It's time for Winter 2012 course selection! We are happy to announce a brand new offering:
PBPL 52: Leadership in Political Institutions
Professor Linda Fowler, 12W:2AThis course explores how political leaders in the U.S. reconcile the constraints of public office with the opportunities to make major changes in society. Drawing from diverse materials on the executive, legislative and judicial branches of government, the course explores the following questions: How does leadership differ in the public and private spheres? What personal skills and attributes affect the success or failure of leaders of political institutions? What criteria do/should citizens apply to public leaders? How do political context and historical contingency shape institutional leadership? Dist: SOC; WCult: W.
PBPL 48: Policy Analysis and Local Governance
Professor Andrew Samwick, 12W: 10AThis course analyzes the public policy challenges faced by local communities and serves as a gateway to the Rockefeller Center's Policy Research Shop. Particular emphasis will be placed on the problems of urban areas, including education, crime, poverty, economic development, housing, and transportation. Throughout the course, students will use both New Hampshire and Vermont to study how specific communities have attempted to address these challenges. The course examines the roles of various actors--citizens, non-profits, and government agencies at all levels--in effecting positive change in local public policy outcomes. Dist: SOC; WCult: W.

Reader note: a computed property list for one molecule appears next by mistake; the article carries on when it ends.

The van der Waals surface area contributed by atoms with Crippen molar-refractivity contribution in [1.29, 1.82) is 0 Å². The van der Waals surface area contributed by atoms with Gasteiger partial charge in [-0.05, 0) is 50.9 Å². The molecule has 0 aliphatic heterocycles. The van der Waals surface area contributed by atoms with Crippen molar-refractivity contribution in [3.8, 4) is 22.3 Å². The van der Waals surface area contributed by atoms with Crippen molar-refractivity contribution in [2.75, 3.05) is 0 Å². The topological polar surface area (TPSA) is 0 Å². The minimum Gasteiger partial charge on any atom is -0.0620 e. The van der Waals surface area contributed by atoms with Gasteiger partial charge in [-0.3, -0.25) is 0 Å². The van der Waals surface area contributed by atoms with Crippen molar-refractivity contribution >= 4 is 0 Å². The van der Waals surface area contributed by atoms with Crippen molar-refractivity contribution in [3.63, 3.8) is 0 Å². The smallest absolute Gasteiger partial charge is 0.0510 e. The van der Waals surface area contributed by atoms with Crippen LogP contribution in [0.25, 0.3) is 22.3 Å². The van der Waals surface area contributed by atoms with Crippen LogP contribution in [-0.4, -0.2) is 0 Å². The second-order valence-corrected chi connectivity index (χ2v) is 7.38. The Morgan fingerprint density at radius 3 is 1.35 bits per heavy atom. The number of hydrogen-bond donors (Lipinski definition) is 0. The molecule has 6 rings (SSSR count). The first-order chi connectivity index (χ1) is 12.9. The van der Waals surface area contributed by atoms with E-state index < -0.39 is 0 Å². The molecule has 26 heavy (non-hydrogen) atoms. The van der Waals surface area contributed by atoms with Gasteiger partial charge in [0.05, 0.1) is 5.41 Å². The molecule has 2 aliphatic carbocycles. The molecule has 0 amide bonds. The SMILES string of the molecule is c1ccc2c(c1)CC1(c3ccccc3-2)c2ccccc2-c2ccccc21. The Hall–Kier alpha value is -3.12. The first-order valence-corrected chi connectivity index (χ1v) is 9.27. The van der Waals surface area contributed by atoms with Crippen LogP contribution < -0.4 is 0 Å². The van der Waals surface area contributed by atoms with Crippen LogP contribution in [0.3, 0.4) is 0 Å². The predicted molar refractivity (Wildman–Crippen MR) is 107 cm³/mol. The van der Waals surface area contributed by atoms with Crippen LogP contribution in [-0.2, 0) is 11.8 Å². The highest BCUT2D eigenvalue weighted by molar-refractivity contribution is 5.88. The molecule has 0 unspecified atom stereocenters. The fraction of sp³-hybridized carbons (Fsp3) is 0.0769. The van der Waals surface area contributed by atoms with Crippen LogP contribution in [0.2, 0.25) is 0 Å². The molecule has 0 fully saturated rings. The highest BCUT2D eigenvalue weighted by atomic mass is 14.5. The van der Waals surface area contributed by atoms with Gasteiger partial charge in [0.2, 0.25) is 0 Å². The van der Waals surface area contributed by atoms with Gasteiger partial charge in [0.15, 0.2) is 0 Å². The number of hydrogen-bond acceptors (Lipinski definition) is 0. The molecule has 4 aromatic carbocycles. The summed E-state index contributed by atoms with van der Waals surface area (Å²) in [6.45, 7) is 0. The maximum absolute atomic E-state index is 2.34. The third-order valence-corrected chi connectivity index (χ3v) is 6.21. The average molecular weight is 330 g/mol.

PBPL 84.2: Health Policy Reform
Professor Ellen Meara, 12W: 10AThe goal of the course is to analyze likely strengths and weaknesses of U.S. health reform to address three major challenges in the health care system: access, cost, and quality of health care. To do this, students will study key elements of the Patient Protection and Affordable Care Act enacted in March, 2010, considering how it extends or differs from prior health policies to address enduring problems in health care. In addition to readings, class discussion and in-class exercises (debates and policy simulations), course work will incorporate brief exercises designed to introduce students to commonly used sources of health data, and analytical approaches. Students will explore one aspect of health reform in detail, preparing and presenting a short research project on an approved topic. Prerequisites - at least one of the following: Public Policy 5, Public Policy 26, or Sociology 28. Government 10, Economics 10 or similar course is helpful.
Dist: SOC; WCult: W.